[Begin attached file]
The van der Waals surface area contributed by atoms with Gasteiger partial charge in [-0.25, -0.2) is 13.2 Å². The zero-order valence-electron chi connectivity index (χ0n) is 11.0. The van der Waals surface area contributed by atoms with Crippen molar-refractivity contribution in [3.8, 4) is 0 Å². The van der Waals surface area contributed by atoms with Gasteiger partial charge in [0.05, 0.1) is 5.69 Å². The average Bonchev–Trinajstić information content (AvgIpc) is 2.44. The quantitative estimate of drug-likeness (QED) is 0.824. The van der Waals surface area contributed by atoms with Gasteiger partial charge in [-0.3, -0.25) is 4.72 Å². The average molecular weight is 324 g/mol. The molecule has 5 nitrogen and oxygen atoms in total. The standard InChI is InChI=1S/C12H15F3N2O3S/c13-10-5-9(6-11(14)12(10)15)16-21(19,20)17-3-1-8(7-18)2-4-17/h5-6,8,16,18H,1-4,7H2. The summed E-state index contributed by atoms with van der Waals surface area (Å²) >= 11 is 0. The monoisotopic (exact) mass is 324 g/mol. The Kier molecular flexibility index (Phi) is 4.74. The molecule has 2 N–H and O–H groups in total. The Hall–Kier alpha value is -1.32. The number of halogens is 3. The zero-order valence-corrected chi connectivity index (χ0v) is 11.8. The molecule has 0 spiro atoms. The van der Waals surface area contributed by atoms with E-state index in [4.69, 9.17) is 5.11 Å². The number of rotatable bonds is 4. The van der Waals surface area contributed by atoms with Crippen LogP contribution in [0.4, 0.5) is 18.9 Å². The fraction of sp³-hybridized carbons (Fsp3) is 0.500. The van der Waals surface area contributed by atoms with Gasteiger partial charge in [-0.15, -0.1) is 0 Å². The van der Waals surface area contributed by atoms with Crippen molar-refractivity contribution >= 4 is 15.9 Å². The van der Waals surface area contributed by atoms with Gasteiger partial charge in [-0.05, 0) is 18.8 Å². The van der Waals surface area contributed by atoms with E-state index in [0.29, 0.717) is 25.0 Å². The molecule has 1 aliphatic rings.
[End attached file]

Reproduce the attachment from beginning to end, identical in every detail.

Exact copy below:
The van der Waals surface area contributed by atoms with Gasteiger partial charge in [-0.25, -0.2) is 13.2 Å². The zero-order valence-electron chi connectivity index (χ0n) is 11.0. The van der Waals surface area contributed by atoms with Crippen molar-refractivity contribution in [3.8, 4) is 0 Å². The van der Waals surface area contributed by atoms with Gasteiger partial charge in [0.05, 0.1) is 5.69 Å². The average Bonchev–Trinajstić information content (AvgIpc) is 2.44. The quantitative estimate of drug-likeness (QED) is 0.824. The van der Waals surface area contributed by atoms with Gasteiger partial charge in [-0.3, -0.25) is 4.72 Å². The average molecular weight is 324 g/mol. The molecule has 5 nitrogen and oxygen atoms in total. The standard InChI is InChI=1S/C12H15F3N2O3S/c13-10-5-9(6-11(14)12(10)15)16-21(19,20)17-3-1-8(7-18)2-4-17/h5-6,8,16,18H,1-4,7H2. The summed E-state index contributed by atoms with van der Waals surface area (Å²) >= 11 is 0. The monoisotopic (exact) mass is 324 g/mol. The Kier molecular flexibility index (Phi) is 4.74. The molecule has 2 N–H and O–H groups in total. The Hall–Kier alpha value is -1.32. The number of halogens is 3. The zero-order valence-corrected chi connectivity index (χ0v) is 11.8. The molecule has 0 spiro atoms. The van der Waals surface area contributed by atoms with E-state index in [4.69, 9.17) is 5.11 Å². The number of rotatable bonds is 4. The van der Waals surface area contributed by atoms with Crippen LogP contribution in [0.4, 0.5) is 18.9 Å². The fraction of sp³-hybridized carbons (Fsp3) is 0.500. The van der Waals surface area contributed by atoms with Gasteiger partial charge in [-0.15, -0.1) is 0 Å². The van der Waals surface area contributed by atoms with Crippen molar-refractivity contribution >= 4 is 15.9 Å². The van der Waals surface area contributed by atoms with Gasteiger partial charge in [-0.05, 0) is 18.8 Å². The van der Waals surface area contributed by atoms with E-state index in [0.29, 0.717) is 25.0 Å². The molecule has 1 aliphatic rings.